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What should the Raiders do with their pending free agents?

The Raiders have $34.1 million in salary-cap space, the fourth-most in the NFL.

They could use that money to solidify their offensive line or cornerback room in free agency. Or they could earmark it for their pending free agents and carry it into next offseason.

The Raiders’ defensive turnaround last year came with good news and bad news.

The positive side is they should once again be one of the NFL’s stingiest units. The downside is they have six key defensive players entering the last year of their contracts and their play warrants a raise.

Here’s a look at the Raiders’ pending free agents and the decision the team faces with each:

Nate Hobbs, cornerback

Hobbs has been an impact player since the Raiders drafted him in the fifth round in 2021.

He’s performed well in the slot, but he’s versatile enough to play other roles as well.

“He plays everywhere,” Raiders senior defensive assistant Rob Ryan said. “And he’s smart, he’s tough. He’s dependable and has courage. I love those guys that will hit an offensive tackle 200 pounds bigger, whip his tail and come off and make the tackle. It’s like, ‘Nobody tell him you’re not supposed to do that.’ Like, this guy is fantastic. So, any system, any team would be lucky to have him for sure.”

Hobbs, 25, finished with 86 tackles and seven pass breakups last year. The Raiders’ defense reaches a different level when he’s on the field. That’s why they would be wise to prioritize locking him up to an extension.

Robert Spillane, linebacker

Spillane was a backup before joining the Raiders, but thrived after being given the opportunity to start.

His improved pass defense helped him contribute on all three downs. He played 97 percent of the Raiders’ defensive snaps last year, finishing with a team-high 148 tackles and adding three interceptions.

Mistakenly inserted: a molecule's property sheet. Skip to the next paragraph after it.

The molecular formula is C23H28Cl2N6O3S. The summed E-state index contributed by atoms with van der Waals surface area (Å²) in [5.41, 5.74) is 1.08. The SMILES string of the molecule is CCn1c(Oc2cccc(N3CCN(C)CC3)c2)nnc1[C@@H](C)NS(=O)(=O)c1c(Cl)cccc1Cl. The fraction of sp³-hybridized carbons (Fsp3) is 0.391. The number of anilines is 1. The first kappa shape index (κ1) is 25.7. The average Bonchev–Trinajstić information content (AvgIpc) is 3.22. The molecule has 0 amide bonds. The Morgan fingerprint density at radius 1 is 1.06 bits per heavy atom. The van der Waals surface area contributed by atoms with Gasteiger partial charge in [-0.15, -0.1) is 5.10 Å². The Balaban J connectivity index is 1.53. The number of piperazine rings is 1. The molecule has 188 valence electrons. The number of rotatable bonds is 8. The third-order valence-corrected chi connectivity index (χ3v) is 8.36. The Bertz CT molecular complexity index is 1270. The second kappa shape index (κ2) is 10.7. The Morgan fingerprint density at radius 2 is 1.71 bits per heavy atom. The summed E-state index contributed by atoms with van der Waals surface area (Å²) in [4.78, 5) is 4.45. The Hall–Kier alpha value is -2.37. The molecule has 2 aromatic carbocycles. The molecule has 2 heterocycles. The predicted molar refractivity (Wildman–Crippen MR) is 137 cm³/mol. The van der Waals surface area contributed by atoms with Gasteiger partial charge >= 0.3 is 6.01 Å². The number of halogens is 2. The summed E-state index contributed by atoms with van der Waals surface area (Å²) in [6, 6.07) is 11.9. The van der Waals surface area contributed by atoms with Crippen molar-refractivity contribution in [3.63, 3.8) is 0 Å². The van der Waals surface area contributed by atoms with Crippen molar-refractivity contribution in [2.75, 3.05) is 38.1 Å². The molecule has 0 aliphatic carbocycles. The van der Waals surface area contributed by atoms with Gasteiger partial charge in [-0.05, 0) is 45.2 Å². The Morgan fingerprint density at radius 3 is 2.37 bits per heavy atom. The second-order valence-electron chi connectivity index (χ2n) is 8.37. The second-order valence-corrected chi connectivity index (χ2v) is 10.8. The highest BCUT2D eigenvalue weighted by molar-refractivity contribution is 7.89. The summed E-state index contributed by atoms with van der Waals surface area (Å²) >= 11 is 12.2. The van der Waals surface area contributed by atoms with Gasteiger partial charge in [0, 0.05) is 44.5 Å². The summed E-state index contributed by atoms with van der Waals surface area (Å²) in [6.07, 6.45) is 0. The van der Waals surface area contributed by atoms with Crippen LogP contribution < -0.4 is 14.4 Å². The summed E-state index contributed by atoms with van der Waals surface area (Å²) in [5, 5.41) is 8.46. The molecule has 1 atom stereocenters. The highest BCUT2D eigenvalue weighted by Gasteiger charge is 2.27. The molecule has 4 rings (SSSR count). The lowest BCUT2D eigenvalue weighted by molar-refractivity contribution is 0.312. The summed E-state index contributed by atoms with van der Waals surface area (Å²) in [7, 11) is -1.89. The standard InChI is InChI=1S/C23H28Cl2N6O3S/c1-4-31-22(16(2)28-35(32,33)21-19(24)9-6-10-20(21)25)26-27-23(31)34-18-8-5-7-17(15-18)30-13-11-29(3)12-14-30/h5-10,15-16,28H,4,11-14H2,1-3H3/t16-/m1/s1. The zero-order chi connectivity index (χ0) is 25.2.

Spillane is the heart and soul of the team’s linebacker room and shouldn’t break the bank. It would make sense if the two sides were able to agree to terms on a deal that keeps him with the Raiders.

Tre’von Moehrig, safety

The Raiders’ two starting safeties are both entering the last year of their contracts. That could leave the team with a tough decision when it comes to which player to prioritize.

Moehrig had a career-high 83 tackles and three interceptions last season. He’s just 25-years-old and still has room to improve. Keeping him around seems like the right call. It’s just a matter of whether Moehrig is willing to do a deal in the near future or wants to wait until after the season when his value could be higher.

“Tre’von is the most talented safety in football,” Ryan said. “Now he’s just got to bring it and he’s getting better each time.”

Malcolm Koonce, defensive end

Koonce, 26, proved he could rush the passer last season with eight sacks, 23 pressures, 34 hurries and 17 quarterback hits.

There are some questions about whether he can perform consistently over a full season. But the Raiders can’t afford to let him leave.

Koonce’s price would skyrocket if he delivers another productive season. The Raiders could try to lock him up early, though he might want to wait and bet on himself.

Marcus Epps, safety

Epps was everything the Raiders expected him to be after signing a two-year, $12 million deal in 2023.

He rarely came off the field last season, playing 91 percent of the defensive snaps while making 66 tackles. He was also a great locker-room leader and helped Moehrig and the rest of the secondary get better.

Epps, 28, still has some prime years left. But the Raiders may be forced to choose between him and Moehrig, while letting a younger, cheaper player like Chris Smith II, Trey Taylor or Isaiah Pola-Mao take over a starting spot in 2025.

Divine Deablo, linebacker

Deablo, 25, feels like a guy the Raiders should look to re-sign after he made a career-high 106 tackles last season.

The team has done a good job building out its linebacker room with young players, however. Luke Masterton, Amari Burney and Tommy Eichenberg are potential future starters that all come with reasonable price tags.

Contact Vincent Bonsignore at vbonsignore@reviewjournal.com. Follow @VinnyBonsignore on X.

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